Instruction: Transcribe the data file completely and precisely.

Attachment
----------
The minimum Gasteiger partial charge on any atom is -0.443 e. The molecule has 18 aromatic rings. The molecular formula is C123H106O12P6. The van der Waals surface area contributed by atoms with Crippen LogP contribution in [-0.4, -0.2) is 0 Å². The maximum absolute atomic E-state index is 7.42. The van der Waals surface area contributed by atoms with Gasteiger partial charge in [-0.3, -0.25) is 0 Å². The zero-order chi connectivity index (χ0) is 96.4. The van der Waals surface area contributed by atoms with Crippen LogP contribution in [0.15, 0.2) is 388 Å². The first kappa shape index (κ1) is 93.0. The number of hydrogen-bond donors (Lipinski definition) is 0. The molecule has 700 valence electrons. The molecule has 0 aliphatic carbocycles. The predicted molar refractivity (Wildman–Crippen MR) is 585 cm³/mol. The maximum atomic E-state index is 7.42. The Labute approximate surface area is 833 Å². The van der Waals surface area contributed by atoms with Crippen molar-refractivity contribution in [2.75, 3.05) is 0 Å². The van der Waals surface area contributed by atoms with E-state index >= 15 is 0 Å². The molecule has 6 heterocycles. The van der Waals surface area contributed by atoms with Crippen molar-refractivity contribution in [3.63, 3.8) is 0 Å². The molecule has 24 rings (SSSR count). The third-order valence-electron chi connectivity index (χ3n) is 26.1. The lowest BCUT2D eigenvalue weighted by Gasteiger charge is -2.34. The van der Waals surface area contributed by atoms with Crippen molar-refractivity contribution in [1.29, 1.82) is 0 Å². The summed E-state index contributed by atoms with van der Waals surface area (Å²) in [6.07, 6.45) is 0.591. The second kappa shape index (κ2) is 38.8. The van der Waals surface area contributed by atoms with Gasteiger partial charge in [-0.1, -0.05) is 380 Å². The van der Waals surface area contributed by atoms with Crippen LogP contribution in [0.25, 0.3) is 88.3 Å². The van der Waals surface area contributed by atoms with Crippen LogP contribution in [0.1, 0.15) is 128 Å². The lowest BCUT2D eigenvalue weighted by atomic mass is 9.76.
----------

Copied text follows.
The minimum Gasteiger partial charge on any atom is -0.443 e. The molecule has 18 aromatic rings. The molecular formula is C123H106O12P6. The van der Waals surface area contributed by atoms with Crippen LogP contribution in [-0.4, -0.2) is 0 Å². The maximum absolute atomic E-state index is 7.42. The van der Waals surface area contributed by atoms with Gasteiger partial charge in [-0.3, -0.25) is 0 Å². The zero-order chi connectivity index (χ0) is 96.4. The van der Waals surface area contributed by atoms with Crippen LogP contribution in [0.15, 0.2) is 388 Å². The first kappa shape index (κ1) is 93.0. The number of hydrogen-bond donors (Lipinski definition) is 0. The molecule has 700 valence electrons. The molecule has 0 aliphatic carbocycles. The predicted molar refractivity (Wildman–Crippen MR) is 585 cm³/mol. The maximum atomic E-state index is 7.42. The Labute approximate surface area is 833 Å². The van der Waals surface area contributed by atoms with Crippen molar-refractivity contribution in [2.75, 3.05) is 0 Å². The van der Waals surface area contributed by atoms with E-state index >= 15 is 0 Å². The molecule has 6 heterocycles. The van der Waals surface area contributed by atoms with Crippen molar-refractivity contribution in [3.63, 3.8) is 0 Å². The molecule has 24 rings (SSSR count). The third-order valence-electron chi connectivity index (χ3n) is 26.1. The lowest BCUT2D eigenvalue weighted by Gasteiger charge is -2.34. The van der Waals surface area contributed by atoms with Crippen molar-refractivity contribution in [1.29, 1.82) is 0 Å². The summed E-state index contributed by atoms with van der Waals surface area (Å²) in [6.07, 6.45) is 0.591. The second kappa shape index (κ2) is 38.8. The van der Waals surface area contributed by atoms with Gasteiger partial charge in [-0.1, -0.05) is 380 Å². The van der Waals surface area contributed by atoms with Crippen LogP contribution in [0.25, 0.3) is 88.3 Å². The van der Waals surface area contributed by atoms with Crippen LogP contribution in [0.1, 0.15) is 128 Å². The lowest BCUT2D eigenvalue weighted by atomic mass is 9.76.